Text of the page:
- Travel and Places»
- Travel Transportation
European Rail Passes - A Travel Fail?
My passion for European travel began in 1998. I read that year’s version of Europe by Eurail and was instantly sold on the concept of “base cities” and exotic excursions. In the years to come, I have never visited Europe without a Eurail pass or one of its many variants. Based on experiences from these trips, I can say that European rail passes do mostly deliver what they promise. I.E. A convenient and comfortable way to see a group of nations packed closely together.
Mostly delivers. I repeat.
Over the years, one condition of usage increasingly diminished the attraction of European rail passes. That of the need for reservations. Yes. European rail passes grant you free travel with participating trains companies, but for the fastest and the best trains, you must make reservations. Reservations which aren’t exactly cheap. Miscalculate your reservations costs, and you could end up paying a small fortune for them. And that’s just the cost. Securing the reservations could be an adventure in itself. A big adventure that no one would appreciate having on any vacation.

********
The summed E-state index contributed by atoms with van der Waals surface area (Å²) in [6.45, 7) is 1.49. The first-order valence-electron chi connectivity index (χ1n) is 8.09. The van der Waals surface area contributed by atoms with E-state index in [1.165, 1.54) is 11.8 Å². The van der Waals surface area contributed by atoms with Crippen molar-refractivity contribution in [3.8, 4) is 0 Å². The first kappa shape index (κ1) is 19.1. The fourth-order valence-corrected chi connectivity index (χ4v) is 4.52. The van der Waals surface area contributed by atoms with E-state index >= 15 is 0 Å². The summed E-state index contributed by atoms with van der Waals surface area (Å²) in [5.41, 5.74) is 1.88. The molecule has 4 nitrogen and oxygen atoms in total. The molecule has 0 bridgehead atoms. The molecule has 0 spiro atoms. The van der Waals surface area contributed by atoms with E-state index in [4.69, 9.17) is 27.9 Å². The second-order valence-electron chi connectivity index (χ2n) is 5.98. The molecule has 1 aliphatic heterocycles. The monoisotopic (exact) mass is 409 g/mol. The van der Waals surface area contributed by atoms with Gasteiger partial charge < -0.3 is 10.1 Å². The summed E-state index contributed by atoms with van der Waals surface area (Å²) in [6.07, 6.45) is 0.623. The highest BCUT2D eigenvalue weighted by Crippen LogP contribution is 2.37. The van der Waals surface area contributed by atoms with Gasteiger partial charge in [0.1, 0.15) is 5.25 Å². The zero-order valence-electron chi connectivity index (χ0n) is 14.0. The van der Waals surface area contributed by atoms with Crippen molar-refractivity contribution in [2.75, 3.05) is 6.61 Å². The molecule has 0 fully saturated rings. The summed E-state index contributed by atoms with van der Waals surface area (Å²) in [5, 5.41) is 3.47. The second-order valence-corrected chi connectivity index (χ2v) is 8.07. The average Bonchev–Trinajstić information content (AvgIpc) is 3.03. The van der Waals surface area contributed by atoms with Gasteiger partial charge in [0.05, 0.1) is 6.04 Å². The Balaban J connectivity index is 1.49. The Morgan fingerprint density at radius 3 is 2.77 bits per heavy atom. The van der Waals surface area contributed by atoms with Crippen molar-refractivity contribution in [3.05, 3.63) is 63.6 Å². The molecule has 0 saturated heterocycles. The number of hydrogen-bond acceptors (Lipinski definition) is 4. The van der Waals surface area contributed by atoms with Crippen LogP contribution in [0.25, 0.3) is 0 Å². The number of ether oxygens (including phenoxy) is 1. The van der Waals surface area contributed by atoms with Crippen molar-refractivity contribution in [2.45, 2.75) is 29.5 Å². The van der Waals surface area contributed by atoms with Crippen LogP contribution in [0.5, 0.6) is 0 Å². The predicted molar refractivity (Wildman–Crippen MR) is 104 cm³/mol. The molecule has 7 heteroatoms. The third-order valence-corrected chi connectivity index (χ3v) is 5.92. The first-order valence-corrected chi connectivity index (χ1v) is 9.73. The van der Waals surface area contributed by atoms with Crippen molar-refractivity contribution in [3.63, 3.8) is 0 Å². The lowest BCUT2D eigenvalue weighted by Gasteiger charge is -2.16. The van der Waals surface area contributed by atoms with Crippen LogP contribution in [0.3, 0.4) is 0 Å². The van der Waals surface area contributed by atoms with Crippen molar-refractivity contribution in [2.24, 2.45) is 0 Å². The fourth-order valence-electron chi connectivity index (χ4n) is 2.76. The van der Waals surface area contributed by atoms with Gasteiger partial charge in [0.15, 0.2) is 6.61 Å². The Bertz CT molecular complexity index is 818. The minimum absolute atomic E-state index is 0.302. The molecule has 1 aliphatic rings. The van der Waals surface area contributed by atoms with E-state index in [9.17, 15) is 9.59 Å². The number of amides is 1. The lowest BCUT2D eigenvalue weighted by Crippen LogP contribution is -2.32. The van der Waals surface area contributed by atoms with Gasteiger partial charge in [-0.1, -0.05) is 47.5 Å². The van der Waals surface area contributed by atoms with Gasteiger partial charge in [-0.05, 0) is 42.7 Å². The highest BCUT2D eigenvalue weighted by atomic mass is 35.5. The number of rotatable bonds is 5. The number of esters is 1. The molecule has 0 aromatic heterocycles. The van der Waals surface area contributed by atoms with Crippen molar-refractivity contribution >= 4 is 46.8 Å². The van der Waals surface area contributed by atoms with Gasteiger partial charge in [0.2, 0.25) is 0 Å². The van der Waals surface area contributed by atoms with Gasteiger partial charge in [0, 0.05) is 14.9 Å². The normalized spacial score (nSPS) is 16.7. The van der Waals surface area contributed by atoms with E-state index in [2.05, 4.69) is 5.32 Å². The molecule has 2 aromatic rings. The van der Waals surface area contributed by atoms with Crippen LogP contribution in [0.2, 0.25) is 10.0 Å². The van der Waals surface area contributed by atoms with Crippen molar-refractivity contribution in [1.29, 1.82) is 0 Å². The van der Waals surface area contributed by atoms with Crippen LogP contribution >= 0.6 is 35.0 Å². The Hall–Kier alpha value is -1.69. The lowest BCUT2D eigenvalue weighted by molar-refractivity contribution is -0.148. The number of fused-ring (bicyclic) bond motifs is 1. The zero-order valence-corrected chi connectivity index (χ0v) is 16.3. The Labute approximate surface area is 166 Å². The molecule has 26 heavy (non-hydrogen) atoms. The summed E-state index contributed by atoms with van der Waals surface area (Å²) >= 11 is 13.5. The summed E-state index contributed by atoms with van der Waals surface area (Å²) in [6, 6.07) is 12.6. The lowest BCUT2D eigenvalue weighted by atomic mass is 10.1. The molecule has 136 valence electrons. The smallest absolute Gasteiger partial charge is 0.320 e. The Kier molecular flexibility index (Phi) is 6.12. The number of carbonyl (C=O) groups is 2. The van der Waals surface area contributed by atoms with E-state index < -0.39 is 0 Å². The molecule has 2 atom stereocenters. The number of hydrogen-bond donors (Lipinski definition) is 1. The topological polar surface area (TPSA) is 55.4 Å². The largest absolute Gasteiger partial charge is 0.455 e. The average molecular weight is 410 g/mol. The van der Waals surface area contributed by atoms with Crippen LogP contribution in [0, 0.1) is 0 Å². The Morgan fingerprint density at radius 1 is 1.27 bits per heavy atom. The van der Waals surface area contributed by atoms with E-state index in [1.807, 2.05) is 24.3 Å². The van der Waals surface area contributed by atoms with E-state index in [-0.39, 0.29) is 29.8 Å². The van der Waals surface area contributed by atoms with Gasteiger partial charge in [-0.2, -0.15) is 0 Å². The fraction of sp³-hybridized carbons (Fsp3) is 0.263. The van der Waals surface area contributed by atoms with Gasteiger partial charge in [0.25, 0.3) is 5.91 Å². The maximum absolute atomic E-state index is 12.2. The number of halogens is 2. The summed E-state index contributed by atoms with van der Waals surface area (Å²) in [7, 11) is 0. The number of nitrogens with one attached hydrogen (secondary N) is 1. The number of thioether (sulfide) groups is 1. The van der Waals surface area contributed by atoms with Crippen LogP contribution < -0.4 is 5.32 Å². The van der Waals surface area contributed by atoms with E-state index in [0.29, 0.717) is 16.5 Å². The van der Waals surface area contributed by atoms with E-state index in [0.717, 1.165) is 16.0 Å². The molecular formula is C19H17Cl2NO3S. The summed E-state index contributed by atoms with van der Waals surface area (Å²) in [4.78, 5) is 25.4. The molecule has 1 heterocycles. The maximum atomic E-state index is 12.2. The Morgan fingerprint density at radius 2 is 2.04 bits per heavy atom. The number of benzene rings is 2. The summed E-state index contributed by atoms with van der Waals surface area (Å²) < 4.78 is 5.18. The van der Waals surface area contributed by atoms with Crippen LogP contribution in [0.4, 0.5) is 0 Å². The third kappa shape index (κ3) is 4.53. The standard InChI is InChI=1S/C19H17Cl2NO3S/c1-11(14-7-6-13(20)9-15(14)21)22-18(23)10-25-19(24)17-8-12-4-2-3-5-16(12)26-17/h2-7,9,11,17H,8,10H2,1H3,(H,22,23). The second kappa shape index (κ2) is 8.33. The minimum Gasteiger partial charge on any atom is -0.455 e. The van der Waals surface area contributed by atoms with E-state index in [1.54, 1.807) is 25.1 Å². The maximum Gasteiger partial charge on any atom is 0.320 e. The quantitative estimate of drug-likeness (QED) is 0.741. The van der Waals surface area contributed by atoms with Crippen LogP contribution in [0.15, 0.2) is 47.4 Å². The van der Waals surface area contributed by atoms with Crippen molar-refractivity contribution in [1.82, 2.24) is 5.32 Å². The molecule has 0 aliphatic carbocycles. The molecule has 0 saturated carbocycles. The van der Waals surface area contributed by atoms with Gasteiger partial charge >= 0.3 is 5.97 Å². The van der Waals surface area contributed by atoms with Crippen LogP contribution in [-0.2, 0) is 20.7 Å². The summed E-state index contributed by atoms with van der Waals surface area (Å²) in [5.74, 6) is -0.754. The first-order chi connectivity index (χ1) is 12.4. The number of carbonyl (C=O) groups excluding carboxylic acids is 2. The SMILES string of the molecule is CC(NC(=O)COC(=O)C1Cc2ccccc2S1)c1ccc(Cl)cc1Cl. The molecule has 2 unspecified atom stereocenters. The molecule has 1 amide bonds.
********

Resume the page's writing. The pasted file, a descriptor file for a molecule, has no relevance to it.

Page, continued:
The Need For Reservations
It seems reasonable to pay a surcharge for the best trains. The technology, the maintenance, etc. That is, till you discover the price of the reservations. The Thalys service between Brussels and Paris, for example, costs 30 Euros / 20 Euros for 1st and 2nd class respectively. One way. That makes it 60 Euros for both ways if you’re on an adult Eurail 1st class pass. Enough for a lot of pizzas and beers.
And no. No sneaking on board without reservations. There are checks, whether at the platform or on board.